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Patton Oswalt’s Important Message To Creators And Executives

Comedian Patton Oswalt delivered an inspiring keynote at last week’s Just For Laughs Comedy Conference in Montreal. He presented it in the form of two open letters–one addressed to “all the comedians in the room”, the second to “all of the gatekeepers” of the comedy business. Read both of them on

In the past, I’ve pointed out that artists in different fields often deal with similar sets of issues, especially on the business side. Oswalt’s advice drives that point home; his perspective is applicable not just to comedians, but to almost anyone working in a creative field, including animation creators.

In his letter to comedians, Oswalt implores artists to stop waiting for executives to give them opportunities because the dynamics of today’s entertainment industry favor those who create their own opportunities. Some choice excerpts:

I was lucky enough to get hired onto King of Queens in 1998. I had nine years on that show. Money, great cast, even better writers, a lot of fun. I bought a house. Then I was lucky enough to get cast as a lead voice in a Pixar movie in 2007. Acclaim, money, I got to meet a lot of my heroes. Then I was lucky enough to get cast on The United States of Tara on Showtime. I got to watch Toni Collette work. I got to perform Diablo Cody’s writing. After which, I was lucky enough to get cast in Young Adult, which is where I got to make out with Charlize Theron. I will use that as an icebreaker if I ever meet Christina Ricci.

I’ve been lucky enough to be given specials on HBO, Comedy Central, and Showtime. As well as I’ve been lucky enough to release records on major labels, and I was lucky they approached me to do it. And that led to me being lucky enough to get Grammy nominations.

I know that sounds like a huge ego-stroking credit dump. But if you listened very carefully, you would have heard two words over and over again: “lucky” and “given.” Those are two very very dangerous words for a comedian. Those two words can put you to sleep, especially once you get a taste of both being “lucky” and being “given.” The days about luck and being given are about to end. They’re about to go away.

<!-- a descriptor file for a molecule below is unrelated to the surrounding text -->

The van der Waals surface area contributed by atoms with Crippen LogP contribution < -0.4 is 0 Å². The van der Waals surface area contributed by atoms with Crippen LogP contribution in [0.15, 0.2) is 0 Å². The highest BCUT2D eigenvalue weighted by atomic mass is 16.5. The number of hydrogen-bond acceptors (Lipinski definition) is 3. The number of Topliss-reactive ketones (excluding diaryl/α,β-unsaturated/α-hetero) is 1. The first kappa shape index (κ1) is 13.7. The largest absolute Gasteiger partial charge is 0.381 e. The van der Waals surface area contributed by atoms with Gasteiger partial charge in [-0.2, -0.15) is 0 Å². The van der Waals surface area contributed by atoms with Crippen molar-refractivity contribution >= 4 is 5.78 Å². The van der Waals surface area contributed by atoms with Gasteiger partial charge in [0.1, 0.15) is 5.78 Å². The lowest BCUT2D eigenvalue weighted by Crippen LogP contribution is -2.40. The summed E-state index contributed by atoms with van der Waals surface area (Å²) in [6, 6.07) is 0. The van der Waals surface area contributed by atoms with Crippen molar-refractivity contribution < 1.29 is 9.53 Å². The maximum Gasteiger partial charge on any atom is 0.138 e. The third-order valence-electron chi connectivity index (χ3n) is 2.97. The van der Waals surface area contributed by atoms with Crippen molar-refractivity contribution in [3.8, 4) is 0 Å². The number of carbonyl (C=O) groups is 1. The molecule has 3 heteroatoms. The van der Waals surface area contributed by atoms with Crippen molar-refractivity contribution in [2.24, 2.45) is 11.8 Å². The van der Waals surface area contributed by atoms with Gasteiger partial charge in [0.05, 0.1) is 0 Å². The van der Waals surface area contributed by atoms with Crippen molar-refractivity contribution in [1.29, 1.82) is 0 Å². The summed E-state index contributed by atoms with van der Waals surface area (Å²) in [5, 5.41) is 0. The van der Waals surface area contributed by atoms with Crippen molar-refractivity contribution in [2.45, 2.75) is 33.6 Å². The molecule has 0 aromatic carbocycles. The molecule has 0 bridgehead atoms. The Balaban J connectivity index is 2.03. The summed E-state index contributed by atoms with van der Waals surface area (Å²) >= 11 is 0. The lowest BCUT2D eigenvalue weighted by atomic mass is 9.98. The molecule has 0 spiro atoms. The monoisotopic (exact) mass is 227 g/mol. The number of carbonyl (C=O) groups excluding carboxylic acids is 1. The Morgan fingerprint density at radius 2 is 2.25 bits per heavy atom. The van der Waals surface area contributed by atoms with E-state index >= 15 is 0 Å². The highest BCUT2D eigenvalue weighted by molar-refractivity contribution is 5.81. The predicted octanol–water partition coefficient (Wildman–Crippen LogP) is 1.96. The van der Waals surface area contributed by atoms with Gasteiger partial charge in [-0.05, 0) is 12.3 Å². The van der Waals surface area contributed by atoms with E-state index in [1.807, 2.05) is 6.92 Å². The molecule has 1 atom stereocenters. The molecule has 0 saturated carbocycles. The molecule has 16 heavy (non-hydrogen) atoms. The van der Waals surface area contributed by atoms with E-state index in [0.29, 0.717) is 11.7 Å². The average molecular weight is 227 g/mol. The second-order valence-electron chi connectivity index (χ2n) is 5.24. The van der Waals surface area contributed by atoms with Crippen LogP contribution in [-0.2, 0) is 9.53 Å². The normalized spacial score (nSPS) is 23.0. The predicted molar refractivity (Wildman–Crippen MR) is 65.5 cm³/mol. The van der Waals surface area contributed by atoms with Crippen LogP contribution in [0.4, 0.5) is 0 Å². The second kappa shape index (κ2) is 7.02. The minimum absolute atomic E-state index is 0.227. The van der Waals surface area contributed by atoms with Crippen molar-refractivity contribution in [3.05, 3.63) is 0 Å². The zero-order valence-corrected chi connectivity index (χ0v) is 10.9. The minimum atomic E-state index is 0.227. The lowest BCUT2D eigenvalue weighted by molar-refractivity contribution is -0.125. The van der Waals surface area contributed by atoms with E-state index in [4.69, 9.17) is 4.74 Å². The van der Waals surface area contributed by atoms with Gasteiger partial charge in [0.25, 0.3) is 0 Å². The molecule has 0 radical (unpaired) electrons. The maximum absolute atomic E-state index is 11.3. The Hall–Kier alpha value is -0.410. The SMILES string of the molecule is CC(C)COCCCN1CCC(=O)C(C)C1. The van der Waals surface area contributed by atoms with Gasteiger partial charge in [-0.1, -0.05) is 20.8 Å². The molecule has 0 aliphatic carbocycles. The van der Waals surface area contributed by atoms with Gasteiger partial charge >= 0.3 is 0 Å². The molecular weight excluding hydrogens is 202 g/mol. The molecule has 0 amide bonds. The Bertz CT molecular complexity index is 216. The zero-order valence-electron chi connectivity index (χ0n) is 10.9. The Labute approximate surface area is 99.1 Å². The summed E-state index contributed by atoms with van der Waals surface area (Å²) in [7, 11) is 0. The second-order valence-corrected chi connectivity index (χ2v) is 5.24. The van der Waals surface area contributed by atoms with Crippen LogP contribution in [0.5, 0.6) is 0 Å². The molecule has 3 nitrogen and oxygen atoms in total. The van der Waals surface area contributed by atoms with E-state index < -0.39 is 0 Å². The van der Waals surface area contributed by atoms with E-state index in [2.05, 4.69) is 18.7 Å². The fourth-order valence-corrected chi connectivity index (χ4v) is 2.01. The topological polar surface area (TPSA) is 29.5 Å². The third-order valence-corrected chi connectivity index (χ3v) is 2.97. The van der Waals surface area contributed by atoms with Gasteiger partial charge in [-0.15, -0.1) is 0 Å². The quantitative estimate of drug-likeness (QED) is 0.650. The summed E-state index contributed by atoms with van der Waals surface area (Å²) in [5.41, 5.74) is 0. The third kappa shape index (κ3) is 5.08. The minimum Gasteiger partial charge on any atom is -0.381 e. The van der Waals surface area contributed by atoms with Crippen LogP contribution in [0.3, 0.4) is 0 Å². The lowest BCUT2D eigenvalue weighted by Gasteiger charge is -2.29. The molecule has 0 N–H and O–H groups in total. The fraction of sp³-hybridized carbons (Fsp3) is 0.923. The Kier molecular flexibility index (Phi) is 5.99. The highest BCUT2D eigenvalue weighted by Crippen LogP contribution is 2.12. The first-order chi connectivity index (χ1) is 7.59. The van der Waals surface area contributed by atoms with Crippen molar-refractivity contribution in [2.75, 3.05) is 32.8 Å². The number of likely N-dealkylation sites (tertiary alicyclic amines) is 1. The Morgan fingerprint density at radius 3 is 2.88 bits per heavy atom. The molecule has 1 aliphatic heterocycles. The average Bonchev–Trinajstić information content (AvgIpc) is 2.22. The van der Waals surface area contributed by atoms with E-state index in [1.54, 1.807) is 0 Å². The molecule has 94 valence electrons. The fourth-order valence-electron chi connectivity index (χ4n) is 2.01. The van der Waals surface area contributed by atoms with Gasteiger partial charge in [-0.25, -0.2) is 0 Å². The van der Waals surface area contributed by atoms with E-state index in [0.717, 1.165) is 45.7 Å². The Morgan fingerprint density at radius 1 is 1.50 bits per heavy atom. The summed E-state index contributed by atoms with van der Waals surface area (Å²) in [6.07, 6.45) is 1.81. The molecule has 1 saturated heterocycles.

What I mean is: Not being lucky and not being given are no longer going to define your career as a comedian and as an artist.

In the middle of the TV shows and the albums and the specials, I took a big chunk of my money and invested it in a little tour called The Comedians of Comedy. I put it together with my friends, we did small clubs, stayed in shitty hotel rooms, packed ourselves in a tiny van and drove it around the country. The tour was filmed for a very low-budget documentary that I convinced Netflix to release. That became a low-budget show on Comedy Central that we all still own a part of, me and the comedians. That led to a low budget concert film that we put on DVD.

At the end of it, I was exhausted, I was in debt, and I wound up with a wider fanbase of the kind of people I always dreamed of having as fans. And I built that from the ground up, friends and people I respected and was a fan of.

I need to decide more career stuff for myself and make it happen for myself, and I need to stop waiting to luck out and be given. I need to unlearn those muscles.

To the “gatekeepers”, he offers another message: Your job is to discover, patronize, support, nurture and broadcast material. It’s not to create. Leave that up to the artists or they’re not going to stick around because there are other options out there. Says Oswalt:

Our careers don’t hinge on somebody in a plush office deciding to aim a little luck in our direction. There are no gates. They’re gone. The model for success as a comedian in the ’70s and ’80s? That was middle school. Remember, they’d hand you a worksheet, fill in the blanks on the worksheet, hand it in, you’ll get your little points.

And that doesn’t prepare you for college. College is the 21st century. Show up if you want to, there’s an essay, there’s a paper, and there’s a final. And you decide how well you do on them, and that’s it. And then after you’re done with that, you get even more autonomy whether you want it or not because you’re an adult now.

Comedians are getting more and more comfortable with the idea that if we’re not successful, it’s not because we haven’t gotten our foot in the door, or nobody’s given us a hand up. We can do that ourselves now. Every single day we can do more and more without you and depend on you less and less.

If we work with you in the future, it’s going to be because we like your product and your choices and your commitment to pushing boundaries and ability to protect the new and difficult.

It’s perhaps telling that artists who have achieved some level of success like Oswalt are no longer afraid to publicly call out executives and “gatekeepers” even as they continue to work in the mainstream. The Internet has revolutionized and transformed almost every creative industry in the past decade, and these industries will continue to experience even more dramatic change in the coming years. Those who can best grasp this shifting entertainment landscape and understand that the old rules are meaningless stand to benefit the most.

(Photo of Patton Oswalt via Featureflash/Shutterstock)